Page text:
The chairman of the German Consumer Organizations Federation (VZBV) has advocated for a climate-friendly infrastructure model that simultaneously ensures a certain quality of living for residents. Klaus Müller remarked in an interview with the daily Der Tagesspiegel that, in addition to regulating industry and pricing, Germany should be developing “climate-compatible infrastructure that guarantees inhabitants, for example, mobility — not only in major cities, but also in the countryside.”
“The German government has subsidized the new e-vehicle industry with billions of euros, but it has ignored the used automobile market.”
“The most important question is whether I can be confident that a used battery has been independently evaluated and is worth the money when I buy it,” he added. He also proposed that reparation payments made through the social security system be tailored to minimize societal divide. Those who travel by bus and train and live in well-insulated homes, for example, should be compensated more than those who drive an SUV and fly frequently.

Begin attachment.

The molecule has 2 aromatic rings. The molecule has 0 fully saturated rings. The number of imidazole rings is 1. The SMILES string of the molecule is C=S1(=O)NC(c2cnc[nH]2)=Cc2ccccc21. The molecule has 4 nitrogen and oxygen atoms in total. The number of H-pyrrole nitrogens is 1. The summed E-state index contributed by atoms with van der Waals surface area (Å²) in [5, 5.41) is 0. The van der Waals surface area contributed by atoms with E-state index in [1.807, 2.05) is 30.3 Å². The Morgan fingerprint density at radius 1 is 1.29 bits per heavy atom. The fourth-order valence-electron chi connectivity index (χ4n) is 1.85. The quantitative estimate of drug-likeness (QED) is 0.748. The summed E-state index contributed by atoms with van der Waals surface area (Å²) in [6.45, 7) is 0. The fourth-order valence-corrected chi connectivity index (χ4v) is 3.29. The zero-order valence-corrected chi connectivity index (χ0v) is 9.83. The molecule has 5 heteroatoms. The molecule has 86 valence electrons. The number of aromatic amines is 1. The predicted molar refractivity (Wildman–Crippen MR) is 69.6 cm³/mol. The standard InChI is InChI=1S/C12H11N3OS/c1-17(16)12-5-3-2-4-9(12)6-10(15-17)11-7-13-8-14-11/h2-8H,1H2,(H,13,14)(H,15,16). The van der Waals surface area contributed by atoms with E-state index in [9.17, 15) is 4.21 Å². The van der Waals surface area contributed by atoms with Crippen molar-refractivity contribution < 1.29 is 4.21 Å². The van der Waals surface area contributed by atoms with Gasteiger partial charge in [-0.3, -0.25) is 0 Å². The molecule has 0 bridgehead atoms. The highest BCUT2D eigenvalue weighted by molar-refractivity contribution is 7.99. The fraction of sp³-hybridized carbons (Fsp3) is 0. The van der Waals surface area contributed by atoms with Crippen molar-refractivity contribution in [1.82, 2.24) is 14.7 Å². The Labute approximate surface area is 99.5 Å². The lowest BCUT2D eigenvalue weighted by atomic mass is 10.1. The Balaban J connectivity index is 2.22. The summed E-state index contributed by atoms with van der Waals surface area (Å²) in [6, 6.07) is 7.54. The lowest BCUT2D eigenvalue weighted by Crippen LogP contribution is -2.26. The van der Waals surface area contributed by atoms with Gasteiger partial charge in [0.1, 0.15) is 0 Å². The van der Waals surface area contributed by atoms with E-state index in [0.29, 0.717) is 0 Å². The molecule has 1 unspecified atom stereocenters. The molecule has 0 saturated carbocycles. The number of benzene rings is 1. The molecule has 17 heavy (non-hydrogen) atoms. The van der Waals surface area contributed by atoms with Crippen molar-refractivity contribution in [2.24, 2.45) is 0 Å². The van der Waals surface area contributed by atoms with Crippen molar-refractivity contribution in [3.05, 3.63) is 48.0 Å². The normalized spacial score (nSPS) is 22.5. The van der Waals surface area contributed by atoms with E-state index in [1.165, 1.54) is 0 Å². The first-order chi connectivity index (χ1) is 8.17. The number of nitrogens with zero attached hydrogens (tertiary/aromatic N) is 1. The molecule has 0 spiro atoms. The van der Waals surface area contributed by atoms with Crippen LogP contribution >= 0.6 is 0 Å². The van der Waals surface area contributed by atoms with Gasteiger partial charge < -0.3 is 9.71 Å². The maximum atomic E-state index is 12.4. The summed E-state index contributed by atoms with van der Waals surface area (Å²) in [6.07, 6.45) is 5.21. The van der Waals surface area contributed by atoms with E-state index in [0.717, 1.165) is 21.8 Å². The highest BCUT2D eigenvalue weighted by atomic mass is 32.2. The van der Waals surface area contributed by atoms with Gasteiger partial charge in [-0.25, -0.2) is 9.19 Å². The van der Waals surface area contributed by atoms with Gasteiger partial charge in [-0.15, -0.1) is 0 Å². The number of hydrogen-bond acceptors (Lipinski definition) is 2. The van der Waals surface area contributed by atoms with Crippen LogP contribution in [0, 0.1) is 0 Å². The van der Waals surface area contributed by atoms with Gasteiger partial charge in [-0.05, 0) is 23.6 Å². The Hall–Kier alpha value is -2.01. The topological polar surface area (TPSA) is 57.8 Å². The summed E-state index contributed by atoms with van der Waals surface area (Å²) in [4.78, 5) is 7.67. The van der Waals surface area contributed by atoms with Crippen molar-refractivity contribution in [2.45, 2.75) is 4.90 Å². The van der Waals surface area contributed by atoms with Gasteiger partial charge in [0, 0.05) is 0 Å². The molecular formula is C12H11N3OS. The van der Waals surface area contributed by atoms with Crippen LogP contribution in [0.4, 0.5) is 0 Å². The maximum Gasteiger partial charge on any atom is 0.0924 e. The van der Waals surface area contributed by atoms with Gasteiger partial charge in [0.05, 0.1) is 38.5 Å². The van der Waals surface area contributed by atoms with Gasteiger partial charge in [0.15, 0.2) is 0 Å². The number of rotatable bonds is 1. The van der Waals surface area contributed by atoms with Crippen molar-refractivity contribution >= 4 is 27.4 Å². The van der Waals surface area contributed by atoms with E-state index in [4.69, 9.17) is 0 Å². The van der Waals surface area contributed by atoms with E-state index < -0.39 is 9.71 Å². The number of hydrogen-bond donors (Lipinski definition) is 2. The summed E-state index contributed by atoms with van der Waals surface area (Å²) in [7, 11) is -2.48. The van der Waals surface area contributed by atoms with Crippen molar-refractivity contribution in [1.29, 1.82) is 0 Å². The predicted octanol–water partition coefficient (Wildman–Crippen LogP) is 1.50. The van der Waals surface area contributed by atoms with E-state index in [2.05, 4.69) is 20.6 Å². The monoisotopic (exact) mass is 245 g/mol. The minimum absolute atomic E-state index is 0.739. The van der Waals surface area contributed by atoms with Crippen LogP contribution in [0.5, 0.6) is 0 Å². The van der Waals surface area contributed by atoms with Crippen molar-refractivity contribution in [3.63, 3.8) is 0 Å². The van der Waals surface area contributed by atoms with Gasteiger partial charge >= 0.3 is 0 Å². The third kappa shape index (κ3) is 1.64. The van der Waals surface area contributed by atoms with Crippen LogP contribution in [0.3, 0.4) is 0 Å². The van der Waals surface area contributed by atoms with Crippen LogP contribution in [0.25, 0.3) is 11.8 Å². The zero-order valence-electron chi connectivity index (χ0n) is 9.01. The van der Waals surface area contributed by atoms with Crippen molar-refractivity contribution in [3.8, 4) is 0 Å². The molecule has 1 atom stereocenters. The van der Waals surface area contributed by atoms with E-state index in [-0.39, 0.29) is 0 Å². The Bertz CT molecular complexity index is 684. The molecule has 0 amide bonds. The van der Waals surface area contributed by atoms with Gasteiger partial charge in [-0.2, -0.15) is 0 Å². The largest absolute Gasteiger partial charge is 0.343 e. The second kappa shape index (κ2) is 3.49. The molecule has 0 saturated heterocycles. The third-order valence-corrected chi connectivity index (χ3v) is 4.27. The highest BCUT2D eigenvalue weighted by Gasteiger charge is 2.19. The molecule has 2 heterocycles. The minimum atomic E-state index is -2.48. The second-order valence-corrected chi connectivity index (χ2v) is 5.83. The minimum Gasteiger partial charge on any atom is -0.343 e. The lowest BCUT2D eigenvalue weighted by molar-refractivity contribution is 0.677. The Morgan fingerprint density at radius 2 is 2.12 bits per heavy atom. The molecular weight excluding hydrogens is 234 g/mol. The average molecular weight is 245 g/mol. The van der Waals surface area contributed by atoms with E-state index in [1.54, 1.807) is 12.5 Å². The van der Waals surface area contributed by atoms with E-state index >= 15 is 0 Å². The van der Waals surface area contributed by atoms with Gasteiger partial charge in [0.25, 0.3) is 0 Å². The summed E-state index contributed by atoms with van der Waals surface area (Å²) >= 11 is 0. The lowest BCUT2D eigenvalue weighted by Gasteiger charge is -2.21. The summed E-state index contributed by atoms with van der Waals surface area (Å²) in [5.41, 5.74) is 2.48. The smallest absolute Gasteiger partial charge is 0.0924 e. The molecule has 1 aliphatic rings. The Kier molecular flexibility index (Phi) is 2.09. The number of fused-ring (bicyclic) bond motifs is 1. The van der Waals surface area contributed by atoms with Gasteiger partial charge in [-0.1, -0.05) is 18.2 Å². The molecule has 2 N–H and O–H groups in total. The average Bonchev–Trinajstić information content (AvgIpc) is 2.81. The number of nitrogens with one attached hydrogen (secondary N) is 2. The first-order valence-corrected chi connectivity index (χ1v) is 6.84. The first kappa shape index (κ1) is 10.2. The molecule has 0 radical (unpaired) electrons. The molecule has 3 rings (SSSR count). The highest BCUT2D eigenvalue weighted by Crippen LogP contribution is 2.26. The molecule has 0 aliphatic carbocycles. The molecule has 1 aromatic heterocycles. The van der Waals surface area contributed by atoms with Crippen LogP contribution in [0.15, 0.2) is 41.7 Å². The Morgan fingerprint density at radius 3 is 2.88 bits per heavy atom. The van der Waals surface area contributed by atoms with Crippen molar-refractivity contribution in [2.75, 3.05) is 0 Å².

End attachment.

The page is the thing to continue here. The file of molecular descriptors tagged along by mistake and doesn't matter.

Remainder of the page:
He also chastised the current government for using electricity prices to fund its industrial policies, resulting in consumers paying the highest electricity prices in Europe while grid operators’ “pockets are being lined.”
In Germany, the question of who should pay for the climate transition has sparked heated debate. The present CO2 pricing on heating and transportation fuels has been criticized as being unjust to low-income households and has become a major campaign topic.